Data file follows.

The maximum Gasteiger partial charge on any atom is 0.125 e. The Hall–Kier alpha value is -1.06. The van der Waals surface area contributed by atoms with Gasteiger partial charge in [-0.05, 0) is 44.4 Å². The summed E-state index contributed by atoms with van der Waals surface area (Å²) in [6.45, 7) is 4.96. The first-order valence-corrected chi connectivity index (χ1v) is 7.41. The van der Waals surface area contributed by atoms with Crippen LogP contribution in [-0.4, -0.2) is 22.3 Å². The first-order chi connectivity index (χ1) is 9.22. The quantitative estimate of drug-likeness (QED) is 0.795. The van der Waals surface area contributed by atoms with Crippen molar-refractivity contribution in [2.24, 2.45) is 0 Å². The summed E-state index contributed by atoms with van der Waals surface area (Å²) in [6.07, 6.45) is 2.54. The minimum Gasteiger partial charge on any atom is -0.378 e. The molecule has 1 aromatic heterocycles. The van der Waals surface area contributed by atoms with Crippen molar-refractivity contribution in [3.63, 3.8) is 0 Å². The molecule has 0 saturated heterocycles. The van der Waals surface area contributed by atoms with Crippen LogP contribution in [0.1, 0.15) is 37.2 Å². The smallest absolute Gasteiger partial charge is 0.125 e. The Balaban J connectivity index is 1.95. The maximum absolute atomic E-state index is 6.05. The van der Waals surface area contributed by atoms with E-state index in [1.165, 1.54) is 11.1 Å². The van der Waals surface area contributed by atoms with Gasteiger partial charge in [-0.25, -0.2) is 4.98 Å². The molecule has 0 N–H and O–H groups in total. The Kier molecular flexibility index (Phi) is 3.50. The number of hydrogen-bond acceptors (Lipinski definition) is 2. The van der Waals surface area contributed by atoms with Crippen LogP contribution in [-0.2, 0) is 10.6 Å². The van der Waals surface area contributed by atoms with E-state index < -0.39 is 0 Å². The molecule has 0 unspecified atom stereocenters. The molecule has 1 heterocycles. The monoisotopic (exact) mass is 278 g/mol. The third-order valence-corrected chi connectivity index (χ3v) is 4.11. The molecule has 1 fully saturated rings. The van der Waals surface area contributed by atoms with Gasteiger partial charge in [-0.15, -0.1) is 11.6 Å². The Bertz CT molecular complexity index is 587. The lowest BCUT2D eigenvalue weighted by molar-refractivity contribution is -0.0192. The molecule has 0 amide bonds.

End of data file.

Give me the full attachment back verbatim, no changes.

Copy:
The maximum Gasteiger partial charge on any atom is 0.125 e. The Hall–Kier alpha value is -1.06. The van der Waals surface area contributed by atoms with Gasteiger partial charge in [-0.05, 0) is 44.4 Å². The summed E-state index contributed by atoms with van der Waals surface area (Å²) in [6.45, 7) is 4.96. The first-order valence-corrected chi connectivity index (χ1v) is 7.41. The van der Waals surface area contributed by atoms with Crippen LogP contribution in [-0.4, -0.2) is 22.3 Å². The first-order chi connectivity index (χ1) is 9.22. The quantitative estimate of drug-likeness (QED) is 0.795. The van der Waals surface area contributed by atoms with Crippen molar-refractivity contribution in [2.24, 2.45) is 0 Å². The summed E-state index contributed by atoms with van der Waals surface area (Å²) in [6.07, 6.45) is 2.54. The minimum Gasteiger partial charge on any atom is -0.378 e. The molecule has 1 aromatic heterocycles. The van der Waals surface area contributed by atoms with Crippen molar-refractivity contribution in [3.63, 3.8) is 0 Å². The molecule has 0 saturated heterocycles. The van der Waals surface area contributed by atoms with Crippen LogP contribution in [0.1, 0.15) is 37.2 Å². The smallest absolute Gasteiger partial charge is 0.125 e. The Balaban J connectivity index is 1.95. The maximum absolute atomic E-state index is 6.05. The van der Waals surface area contributed by atoms with E-state index in [1.165, 1.54) is 11.1 Å². The van der Waals surface area contributed by atoms with Gasteiger partial charge in [-0.25, -0.2) is 4.98 Å². The molecule has 0 N–H and O–H groups in total. The Kier molecular flexibility index (Phi) is 3.50. The number of hydrogen-bond acceptors (Lipinski definition) is 2. The van der Waals surface area contributed by atoms with Crippen LogP contribution in [-0.2, 0) is 10.6 Å². The van der Waals surface area contributed by atoms with E-state index < -0.39 is 0 Å². The molecule has 0 unspecified atom stereocenters. The molecule has 1 heterocycles. The monoisotopic (exact) mass is 278 g/mol. The third-order valence-corrected chi connectivity index (χ3v) is 4.11. The molecule has 1 fully saturated rings. The van der Waals surface area contributed by atoms with Gasteiger partial charge in [-0.15, -0.1) is 11.6 Å². The Bertz CT molecular complexity index is 587. The lowest BCUT2D eigenvalue weighted by molar-refractivity contribution is -0.0192. The molecule has 0 amide bonds.